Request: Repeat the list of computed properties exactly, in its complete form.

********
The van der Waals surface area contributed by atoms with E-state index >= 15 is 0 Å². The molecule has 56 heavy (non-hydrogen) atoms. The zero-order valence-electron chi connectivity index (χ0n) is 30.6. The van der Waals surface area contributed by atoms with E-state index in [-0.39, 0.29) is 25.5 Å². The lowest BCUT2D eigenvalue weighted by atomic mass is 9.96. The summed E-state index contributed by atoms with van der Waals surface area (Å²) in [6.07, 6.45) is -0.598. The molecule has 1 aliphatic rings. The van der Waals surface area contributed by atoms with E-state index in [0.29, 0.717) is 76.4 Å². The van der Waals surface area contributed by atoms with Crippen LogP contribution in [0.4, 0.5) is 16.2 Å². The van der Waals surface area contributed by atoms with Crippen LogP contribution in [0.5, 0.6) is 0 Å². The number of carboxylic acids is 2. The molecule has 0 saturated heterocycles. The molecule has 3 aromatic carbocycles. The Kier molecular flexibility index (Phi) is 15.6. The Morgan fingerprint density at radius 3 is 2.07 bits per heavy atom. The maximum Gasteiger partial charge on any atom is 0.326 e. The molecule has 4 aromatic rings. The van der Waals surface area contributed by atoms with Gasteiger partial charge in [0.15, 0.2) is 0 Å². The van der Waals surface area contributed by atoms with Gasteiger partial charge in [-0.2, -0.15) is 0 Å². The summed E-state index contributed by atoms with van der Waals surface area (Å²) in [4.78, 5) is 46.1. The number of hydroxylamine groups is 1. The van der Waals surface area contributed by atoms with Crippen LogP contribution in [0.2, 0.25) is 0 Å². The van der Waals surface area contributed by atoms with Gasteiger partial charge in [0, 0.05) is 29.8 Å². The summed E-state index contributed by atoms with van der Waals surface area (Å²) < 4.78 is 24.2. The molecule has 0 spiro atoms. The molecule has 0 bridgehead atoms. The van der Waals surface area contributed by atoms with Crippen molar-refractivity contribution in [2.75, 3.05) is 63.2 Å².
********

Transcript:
The van der Waals surface area contributed by atoms with E-state index >= 15 is 0 Å². The molecule has 56 heavy (non-hydrogen) atoms. The zero-order valence-electron chi connectivity index (χ0n) is 30.6. The van der Waals surface area contributed by atoms with E-state index in [-0.39, 0.29) is 25.5 Å². The lowest BCUT2D eigenvalue weighted by atomic mass is 9.96. The summed E-state index contributed by atoms with van der Waals surface area (Å²) in [6.07, 6.45) is -0.598. The molecule has 1 aliphatic rings. The van der Waals surface area contributed by atoms with E-state index in [0.29, 0.717) is 76.4 Å². The van der Waals surface area contributed by atoms with Crippen LogP contribution in [0.4, 0.5) is 16.2 Å². The van der Waals surface area contributed by atoms with Crippen LogP contribution in [0.5, 0.6) is 0 Å². The number of carboxylic acids is 2. The molecule has 0 saturated heterocycles. The molecule has 3 aromatic carbocycles. The Kier molecular flexibility index (Phi) is 15.6. The Morgan fingerprint density at radius 3 is 2.07 bits per heavy atom. The maximum Gasteiger partial charge on any atom is 0.326 e. The molecule has 4 aromatic rings. The van der Waals surface area contributed by atoms with Gasteiger partial charge in [0.15, 0.2) is 0 Å². The van der Waals surface area contributed by atoms with Gasteiger partial charge in [-0.2, -0.15) is 0 Å². The summed E-state index contributed by atoms with van der Waals surface area (Å²) in [4.78, 5) is 46.1. The number of hydroxylamine groups is 1. The van der Waals surface area contributed by atoms with Crippen LogP contribution in [0.2, 0.25) is 0 Å². The van der Waals surface area contributed by atoms with Gasteiger partial charge in [0, 0.05) is 29.8 Å². The summed E-state index contributed by atoms with van der Waals surface area (Å²) < 4.78 is 24.2. The molecule has 0 spiro atoms. The molecule has 0 bridgehead atoms. The van der Waals surface area contributed by atoms with Crippen molar-refractivity contribution in [2.75, 3.05) is 63.2 Å².